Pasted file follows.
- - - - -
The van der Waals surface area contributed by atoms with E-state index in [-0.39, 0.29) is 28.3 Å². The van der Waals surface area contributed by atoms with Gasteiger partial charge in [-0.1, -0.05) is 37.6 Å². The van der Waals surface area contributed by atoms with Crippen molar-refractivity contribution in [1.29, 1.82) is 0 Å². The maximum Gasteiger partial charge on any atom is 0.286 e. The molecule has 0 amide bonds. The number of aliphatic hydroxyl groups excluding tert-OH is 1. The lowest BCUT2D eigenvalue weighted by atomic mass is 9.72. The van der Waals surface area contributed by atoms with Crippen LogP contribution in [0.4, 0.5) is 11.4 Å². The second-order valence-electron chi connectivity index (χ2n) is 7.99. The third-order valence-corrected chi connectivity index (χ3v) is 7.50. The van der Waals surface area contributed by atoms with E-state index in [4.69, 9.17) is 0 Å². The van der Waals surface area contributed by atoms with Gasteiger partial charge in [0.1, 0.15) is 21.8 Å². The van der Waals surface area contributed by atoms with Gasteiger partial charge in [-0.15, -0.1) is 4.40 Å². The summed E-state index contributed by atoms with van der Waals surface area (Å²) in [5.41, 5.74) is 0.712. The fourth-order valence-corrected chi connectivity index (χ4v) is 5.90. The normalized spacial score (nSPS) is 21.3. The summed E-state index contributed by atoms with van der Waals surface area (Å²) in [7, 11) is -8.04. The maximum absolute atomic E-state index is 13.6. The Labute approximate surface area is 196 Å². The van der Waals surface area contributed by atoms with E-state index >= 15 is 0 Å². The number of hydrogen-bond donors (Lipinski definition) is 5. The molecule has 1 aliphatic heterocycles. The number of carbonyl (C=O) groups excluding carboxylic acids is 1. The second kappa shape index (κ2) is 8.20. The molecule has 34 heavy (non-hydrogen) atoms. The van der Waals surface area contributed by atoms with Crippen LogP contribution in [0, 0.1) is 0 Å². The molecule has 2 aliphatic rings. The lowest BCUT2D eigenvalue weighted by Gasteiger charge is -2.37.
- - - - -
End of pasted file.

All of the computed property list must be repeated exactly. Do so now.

The van der Waals surface area contributed by atoms with E-state index in [-0.39, 0.29) is 28.3 Å². The van der Waals surface area contributed by atoms with Gasteiger partial charge in [-0.1, -0.05) is 37.6 Å². The van der Waals surface area contributed by atoms with Crippen molar-refractivity contribution in [1.29, 1.82) is 0 Å². The maximum Gasteiger partial charge on any atom is 0.286 e. The molecule has 0 amide bonds. The number of aliphatic hydroxyl groups excluding tert-OH is 1. The lowest BCUT2D eigenvalue weighted by atomic mass is 9.72. The van der Waals surface area contributed by atoms with Crippen LogP contribution in [0.4, 0.5) is 11.4 Å². The second-order valence-electron chi connectivity index (χ2n) is 7.99. The third-order valence-corrected chi connectivity index (χ3v) is 7.50. The van der Waals surface area contributed by atoms with E-state index in [4.69, 9.17) is 0 Å². The van der Waals surface area contributed by atoms with Gasteiger partial charge in [0.1, 0.15) is 21.8 Å². The van der Waals surface area contributed by atoms with Gasteiger partial charge in [-0.15, -0.1) is 4.40 Å². The summed E-state index contributed by atoms with van der Waals surface area (Å²) in [5.41, 5.74) is 0.712. The fourth-order valence-corrected chi connectivity index (χ4v) is 5.90. The normalized spacial score (nSPS) is 21.3. The summed E-state index contributed by atoms with van der Waals surface area (Å²) in [7, 11) is -8.04. The maximum absolute atomic E-state index is 13.6. The Labute approximate surface area is 196 Å². The van der Waals surface area contributed by atoms with E-state index >= 15 is 0 Å². The number of hydrogen-bond donors (Lipinski definition) is 5. The molecule has 1 aliphatic heterocycles. The number of carbonyl (C=O) groups excluding carboxylic acids is 1. The second kappa shape index (κ2) is 8.20. The molecule has 34 heavy (non-hydrogen) atoms. The van der Waals surface area contributed by atoms with Crippen LogP contribution in [0, 0.1) is 0 Å². The molecule has 2 aliphatic rings. The lowest BCUT2D eigenvalue weighted by Gasteiger charge is -2.37.